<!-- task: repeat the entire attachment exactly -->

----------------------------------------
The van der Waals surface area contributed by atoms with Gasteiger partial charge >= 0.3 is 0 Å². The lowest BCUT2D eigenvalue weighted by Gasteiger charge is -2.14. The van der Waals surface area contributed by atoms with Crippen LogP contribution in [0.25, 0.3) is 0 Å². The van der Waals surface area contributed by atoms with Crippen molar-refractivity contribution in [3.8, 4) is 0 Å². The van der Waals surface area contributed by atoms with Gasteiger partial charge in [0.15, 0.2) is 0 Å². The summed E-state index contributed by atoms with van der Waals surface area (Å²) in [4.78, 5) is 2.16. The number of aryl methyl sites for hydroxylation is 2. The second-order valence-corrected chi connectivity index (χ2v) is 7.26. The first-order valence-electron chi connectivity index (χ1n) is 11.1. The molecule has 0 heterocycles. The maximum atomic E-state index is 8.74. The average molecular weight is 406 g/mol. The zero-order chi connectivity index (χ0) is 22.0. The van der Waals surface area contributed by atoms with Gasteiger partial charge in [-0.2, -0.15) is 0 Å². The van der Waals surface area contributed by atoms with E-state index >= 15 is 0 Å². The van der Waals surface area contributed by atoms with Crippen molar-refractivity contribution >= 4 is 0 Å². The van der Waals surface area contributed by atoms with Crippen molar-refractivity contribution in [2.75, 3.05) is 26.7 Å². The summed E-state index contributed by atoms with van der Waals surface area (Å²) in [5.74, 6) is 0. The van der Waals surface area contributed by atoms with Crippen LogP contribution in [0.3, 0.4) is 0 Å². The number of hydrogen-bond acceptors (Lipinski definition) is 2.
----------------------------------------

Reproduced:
The van der Waals surface area contributed by atoms with Gasteiger partial charge >= 0.3 is 0 Å². The lowest BCUT2D eigenvalue weighted by Gasteiger charge is -2.14. The van der Waals surface area contributed by atoms with Crippen LogP contribution in [0.25, 0.3) is 0 Å². The van der Waals surface area contributed by atoms with Crippen molar-refractivity contribution in [3.8, 4) is 0 Å². The van der Waals surface area contributed by atoms with Gasteiger partial charge in [0.15, 0.2) is 0 Å². The summed E-state index contributed by atoms with van der Waals surface area (Å²) in [4.78, 5) is 2.16. The number of aryl methyl sites for hydroxylation is 2. The second-order valence-corrected chi connectivity index (χ2v) is 7.26. The first-order valence-electron chi connectivity index (χ1n) is 11.1. The molecule has 0 heterocycles. The maximum atomic E-state index is 8.74. The average molecular weight is 406 g/mol. The zero-order chi connectivity index (χ0) is 22.0. The van der Waals surface area contributed by atoms with Gasteiger partial charge in [-0.2, -0.15) is 0 Å². The van der Waals surface area contributed by atoms with E-state index >= 15 is 0 Å². The van der Waals surface area contributed by atoms with Crippen molar-refractivity contribution >= 4 is 0 Å². The van der Waals surface area contributed by atoms with Crippen molar-refractivity contribution in [2.75, 3.05) is 26.7 Å². The summed E-state index contributed by atoms with van der Waals surface area (Å²) in [5.74, 6) is 0. The van der Waals surface area contributed by atoms with Crippen LogP contribution in [0.3, 0.4) is 0 Å². The number of hydrogen-bond acceptors (Lipinski definition) is 2.